Rhode Island’s perspective and possibility widening boarding and day school, grades 6-12 and postgraduate.

Service Learning for the 21st Century: The Power of Reflection and Reality

Alexandra McMullen, Director of Middle School
On a dreary mid-winter morning, a sophomore student brings a ray of light into the auditorium. He is sharing the experience that he had on Saturday at the local soup kitchen, during which he helped prepare and serve meals to those in need. His voice thick with emotion, he explains how the experience impacted him in a positive way and how important it is to help others. At a subsequent meeting, an announcement is made by a senior student, who is soliciting faculty to host additional soup kitchen trips because students want to help every Saturday, as opposed to just one time per month. At a third meeting, a sixth- and an eighth-grade student are heard asking others to bring in gently used board games that will be donated to homeless children. This drive was the result of the impact that an outside speaker had on middle school students; she spoke about her experiences living amongst the homeless in Providence.

As a result of reflection, a group of students decided to act, and with minimal logistical support from adults, are currently seeing this service opportunity through to implementation. Working entirely in teams and mostly self-supported, this student implementation includes phone calls to local shelters and senior centers, creating and distributing fliers with information needed for the donations, and drafting announcements/communications to provide to the community. These are just a few examples of the important role that service learning plays in the daily lives of St. Andrew’s students.

According to Dr. Barb Jacoby, service learning is a unique balance of both reflection and reciprocity; education where students engage in activities that address human and community needs together alongside structured opportunities for reflection. It is based on the idea that learning doesn’t occur only as a result of an action or experience, but as result of intentional reflection on that experience, while simultaneously achieving specific learning outcomes.[1] To help promote authentic engagement, students need to be provided with the opportunity to contextualize and craft their own service experiences, as well as the chance to intentionally reflect at different points, as this is the crucial element that binds service to learning.

Providing appropriate context is also essential in order to facilitate a deep and lasting connection to the overall service learning experience. Prior to the experience, this would include having students experience the topic (e.g., homelessness, hunger, the environment) in some way, either through discussion, reading, or a combination of the two so that they can build a bridge between learning content and personal experiences. Students might be asked to list what they think they know about the topic or what they would like to learn more about, which will help to identify biases or assumptions that can be broken down and addressed post experience. Post activity, it is equally important to strengthen this bridge between “service” and “learning” by asking students to raise questions that, if it were not for the experience, might not be raised about the particular topic in addition to circling back to address any assumptions or biases that were raised during the first round of reflection. According to Jacoby, this “challenging reflection” is meant to encourage students to revisit their initial responses from a new angle that the experience has provided them, which helps them to discover different perspectives and raise subsequent questions that will encourage them to avoid “simplistic, one dimensional conclusions” about the service learning topic at hand.[2]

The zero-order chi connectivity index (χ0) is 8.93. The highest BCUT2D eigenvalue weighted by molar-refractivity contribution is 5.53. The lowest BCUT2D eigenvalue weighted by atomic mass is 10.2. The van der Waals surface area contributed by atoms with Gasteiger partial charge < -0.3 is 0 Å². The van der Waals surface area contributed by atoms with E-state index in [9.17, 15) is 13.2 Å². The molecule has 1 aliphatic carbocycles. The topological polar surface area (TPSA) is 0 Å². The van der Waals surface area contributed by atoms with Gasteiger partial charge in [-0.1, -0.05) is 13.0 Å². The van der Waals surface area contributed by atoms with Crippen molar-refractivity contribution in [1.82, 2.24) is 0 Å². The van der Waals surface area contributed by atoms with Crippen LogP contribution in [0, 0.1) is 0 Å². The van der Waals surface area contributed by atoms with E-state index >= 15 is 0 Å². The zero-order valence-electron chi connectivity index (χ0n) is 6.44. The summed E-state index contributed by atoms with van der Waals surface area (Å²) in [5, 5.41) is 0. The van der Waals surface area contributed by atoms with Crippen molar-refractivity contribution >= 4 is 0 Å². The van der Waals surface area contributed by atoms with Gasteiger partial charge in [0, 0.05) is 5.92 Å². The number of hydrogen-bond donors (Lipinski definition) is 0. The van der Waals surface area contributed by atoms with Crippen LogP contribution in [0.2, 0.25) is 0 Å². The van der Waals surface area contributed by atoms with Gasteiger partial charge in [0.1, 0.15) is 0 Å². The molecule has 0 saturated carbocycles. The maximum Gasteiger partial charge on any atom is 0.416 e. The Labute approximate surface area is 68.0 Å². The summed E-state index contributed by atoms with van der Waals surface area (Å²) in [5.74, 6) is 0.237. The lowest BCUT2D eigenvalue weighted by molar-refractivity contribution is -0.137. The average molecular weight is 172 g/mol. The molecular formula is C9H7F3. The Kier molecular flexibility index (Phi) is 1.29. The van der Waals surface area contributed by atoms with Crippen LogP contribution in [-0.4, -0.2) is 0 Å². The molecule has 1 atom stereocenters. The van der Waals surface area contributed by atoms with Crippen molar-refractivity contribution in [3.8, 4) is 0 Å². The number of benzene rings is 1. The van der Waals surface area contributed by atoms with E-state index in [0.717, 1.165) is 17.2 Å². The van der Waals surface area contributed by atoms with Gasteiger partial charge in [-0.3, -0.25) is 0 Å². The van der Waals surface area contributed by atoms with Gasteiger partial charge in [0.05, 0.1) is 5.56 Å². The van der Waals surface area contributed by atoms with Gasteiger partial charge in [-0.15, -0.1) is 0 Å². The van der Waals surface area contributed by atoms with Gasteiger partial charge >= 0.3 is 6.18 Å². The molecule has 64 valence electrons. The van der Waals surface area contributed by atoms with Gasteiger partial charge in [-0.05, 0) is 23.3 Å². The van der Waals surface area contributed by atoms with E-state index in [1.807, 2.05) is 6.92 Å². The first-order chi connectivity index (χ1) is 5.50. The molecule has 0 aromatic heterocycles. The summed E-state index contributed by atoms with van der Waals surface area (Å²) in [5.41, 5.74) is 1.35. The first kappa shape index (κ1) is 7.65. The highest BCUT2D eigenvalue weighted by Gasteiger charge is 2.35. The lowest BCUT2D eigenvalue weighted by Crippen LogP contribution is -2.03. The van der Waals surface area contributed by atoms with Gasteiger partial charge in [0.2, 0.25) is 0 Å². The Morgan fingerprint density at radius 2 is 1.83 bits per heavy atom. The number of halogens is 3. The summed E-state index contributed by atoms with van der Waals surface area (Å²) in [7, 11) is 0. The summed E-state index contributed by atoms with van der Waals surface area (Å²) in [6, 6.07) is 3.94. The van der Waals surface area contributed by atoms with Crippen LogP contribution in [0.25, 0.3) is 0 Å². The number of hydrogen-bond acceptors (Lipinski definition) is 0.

In addition to offering students both context and reflection, providing them with the chance to craft their own experiences should be held in equally high regard. According to authors Janet Eyler and Dwight Giles, in order to provide students with experiences that are both authentic and meaningful, the majority of these opportunities should be student centered and student driven.[3] Intentionally integrating themes of social justice and service into the overall curriculum, providing service experiences that promote student collaboration instead of competition, and identifying issues that address real life problems in real life settings will help to achieve this goal and maximize student engagement, both inside and outside of the classroom.

[1]Jacoby, Barb, Ph.D. "What Makes Service Learning Unique: Reflection and Reciprocity." Faculty Focus. N.p., 1st Nov. 2013. Web. 27 Feb. 2017.
[2] Ibid.
[3] Eyler, Janet, and Giles, Dwight. "ERIC - Where's the Learning in Service-Learning? Jossey-Bass Higher and Adult Education Series., 1999." ERIC - Where's the Learning in Service-Learning? Jossey-Bass Higher and Adult Education Series., 1999. N.p., n.d. Web. 08 June 2016.
Rhode Island’s perspective and possibility widening boarding and day school, grades 6-12 and postgraduate